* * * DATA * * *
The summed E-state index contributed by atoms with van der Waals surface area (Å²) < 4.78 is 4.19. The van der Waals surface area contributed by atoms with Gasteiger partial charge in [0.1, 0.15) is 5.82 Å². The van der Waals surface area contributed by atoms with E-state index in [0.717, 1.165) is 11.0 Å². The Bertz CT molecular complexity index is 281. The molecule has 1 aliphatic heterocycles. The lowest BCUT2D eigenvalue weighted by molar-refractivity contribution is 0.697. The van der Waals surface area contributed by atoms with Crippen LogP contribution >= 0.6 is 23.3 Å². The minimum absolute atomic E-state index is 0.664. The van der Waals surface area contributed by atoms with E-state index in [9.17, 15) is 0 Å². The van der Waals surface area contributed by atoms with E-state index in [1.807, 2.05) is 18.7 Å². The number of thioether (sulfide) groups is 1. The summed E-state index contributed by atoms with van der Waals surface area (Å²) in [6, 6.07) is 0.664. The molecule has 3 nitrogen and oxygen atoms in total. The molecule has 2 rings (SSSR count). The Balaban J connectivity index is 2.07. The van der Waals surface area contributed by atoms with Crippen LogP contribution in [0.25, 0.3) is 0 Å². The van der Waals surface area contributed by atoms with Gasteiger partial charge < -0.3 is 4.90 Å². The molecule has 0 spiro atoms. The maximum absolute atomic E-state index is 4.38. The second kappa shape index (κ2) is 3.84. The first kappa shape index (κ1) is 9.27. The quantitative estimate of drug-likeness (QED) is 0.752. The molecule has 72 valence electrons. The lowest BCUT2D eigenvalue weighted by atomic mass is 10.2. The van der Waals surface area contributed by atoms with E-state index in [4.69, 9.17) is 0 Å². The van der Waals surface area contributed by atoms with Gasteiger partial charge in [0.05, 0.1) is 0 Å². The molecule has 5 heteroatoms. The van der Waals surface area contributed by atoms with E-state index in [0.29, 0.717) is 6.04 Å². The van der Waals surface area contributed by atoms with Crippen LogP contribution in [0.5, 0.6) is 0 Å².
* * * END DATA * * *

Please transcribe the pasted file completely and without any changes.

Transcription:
The summed E-state index contributed by atoms with van der Waals surface area (Å²) < 4.78 is 4.19. The van der Waals surface area contributed by atoms with Gasteiger partial charge in [0.1, 0.15) is 5.82 Å². The van der Waals surface area contributed by atoms with E-state index in [0.717, 1.165) is 11.0 Å². The Bertz CT molecular complexity index is 281. The molecule has 1 aliphatic heterocycles. The lowest BCUT2D eigenvalue weighted by molar-refractivity contribution is 0.697. The van der Waals surface area contributed by atoms with Crippen LogP contribution >= 0.6 is 23.3 Å². The minimum absolute atomic E-state index is 0.664. The van der Waals surface area contributed by atoms with E-state index in [9.17, 15) is 0 Å². The van der Waals surface area contributed by atoms with E-state index in [1.807, 2.05) is 18.7 Å². The number of thioether (sulfide) groups is 1. The summed E-state index contributed by atoms with van der Waals surface area (Å²) in [6, 6.07) is 0.664. The molecule has 3 nitrogen and oxygen atoms in total. The molecule has 2 rings (SSSR count). The Balaban J connectivity index is 2.07. The van der Waals surface area contributed by atoms with Crippen LogP contribution in [0.25, 0.3) is 0 Å². The van der Waals surface area contributed by atoms with Gasteiger partial charge < -0.3 is 4.90 Å². The molecule has 0 spiro atoms. The maximum absolute atomic E-state index is 4.38. The second kappa shape index (κ2) is 3.84. The first kappa shape index (κ1) is 9.27. The quantitative estimate of drug-likeness (QED) is 0.752. The molecule has 72 valence electrons. The lowest BCUT2D eigenvalue weighted by atomic mass is 10.2. The van der Waals surface area contributed by atoms with E-state index in [4.69, 9.17) is 0 Å². The van der Waals surface area contributed by atoms with Gasteiger partial charge in [0.05, 0.1) is 0 Å². The molecule has 5 heteroatoms. The van der Waals surface area contributed by atoms with E-state index in [0.29, 0.717) is 6.04 Å². The van der Waals surface area contributed by atoms with Crippen LogP contribution in [0.5, 0.6) is 0 Å².